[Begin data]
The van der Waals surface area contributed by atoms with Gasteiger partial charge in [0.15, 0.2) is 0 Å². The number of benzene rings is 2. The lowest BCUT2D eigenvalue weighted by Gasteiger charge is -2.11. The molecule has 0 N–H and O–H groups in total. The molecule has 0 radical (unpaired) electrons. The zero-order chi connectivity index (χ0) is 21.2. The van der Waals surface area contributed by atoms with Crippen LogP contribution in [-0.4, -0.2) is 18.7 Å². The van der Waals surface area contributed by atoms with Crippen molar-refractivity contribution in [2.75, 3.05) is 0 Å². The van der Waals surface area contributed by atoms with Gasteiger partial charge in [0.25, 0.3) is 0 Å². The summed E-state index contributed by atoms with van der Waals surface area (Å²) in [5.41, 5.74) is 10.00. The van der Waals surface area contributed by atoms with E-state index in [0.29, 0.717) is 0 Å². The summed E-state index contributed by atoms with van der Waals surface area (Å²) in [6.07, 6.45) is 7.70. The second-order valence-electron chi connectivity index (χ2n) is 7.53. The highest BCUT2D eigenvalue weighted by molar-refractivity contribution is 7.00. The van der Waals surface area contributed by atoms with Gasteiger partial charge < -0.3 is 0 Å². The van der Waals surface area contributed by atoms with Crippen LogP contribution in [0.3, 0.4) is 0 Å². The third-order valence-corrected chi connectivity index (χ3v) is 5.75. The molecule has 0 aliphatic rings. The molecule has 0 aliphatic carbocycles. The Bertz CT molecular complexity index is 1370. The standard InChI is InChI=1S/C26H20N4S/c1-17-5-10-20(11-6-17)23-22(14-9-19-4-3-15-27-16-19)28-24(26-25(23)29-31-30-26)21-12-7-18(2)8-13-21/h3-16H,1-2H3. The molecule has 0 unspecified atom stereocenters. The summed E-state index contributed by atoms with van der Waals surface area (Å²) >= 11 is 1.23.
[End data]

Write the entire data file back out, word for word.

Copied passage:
The van der Waals surface area contributed by atoms with Gasteiger partial charge in [0.15, 0.2) is 0 Å². The number of benzene rings is 2. The lowest BCUT2D eigenvalue weighted by Gasteiger charge is -2.11. The molecule has 0 N–H and O–H groups in total. The molecule has 0 radical (unpaired) electrons. The zero-order chi connectivity index (χ0) is 21.2. The van der Waals surface area contributed by atoms with Crippen LogP contribution in [-0.4, -0.2) is 18.7 Å². The van der Waals surface area contributed by atoms with Crippen molar-refractivity contribution in [2.75, 3.05) is 0 Å². The van der Waals surface area contributed by atoms with Gasteiger partial charge in [0.25, 0.3) is 0 Å². The summed E-state index contributed by atoms with van der Waals surface area (Å²) in [5.41, 5.74) is 10.00. The van der Waals surface area contributed by atoms with E-state index in [0.29, 0.717) is 0 Å². The summed E-state index contributed by atoms with van der Waals surface area (Å²) in [6.07, 6.45) is 7.70. The second-order valence-electron chi connectivity index (χ2n) is 7.53. The highest BCUT2D eigenvalue weighted by molar-refractivity contribution is 7.00. The van der Waals surface area contributed by atoms with Gasteiger partial charge < -0.3 is 0 Å². The van der Waals surface area contributed by atoms with Crippen LogP contribution in [0.3, 0.4) is 0 Å². The third-order valence-corrected chi connectivity index (χ3v) is 5.75. The molecule has 0 aliphatic rings. The molecule has 0 aliphatic carbocycles. The Bertz CT molecular complexity index is 1370. The standard InChI is InChI=1S/C26H20N4S/c1-17-5-10-20(11-6-17)23-22(14-9-19-4-3-15-27-16-19)28-24(26-25(23)29-31-30-26)21-12-7-18(2)8-13-21/h3-16H,1-2H3. The molecule has 0 unspecified atom stereocenters. The summed E-state index contributed by atoms with van der Waals surface area (Å²) >= 11 is 1.23.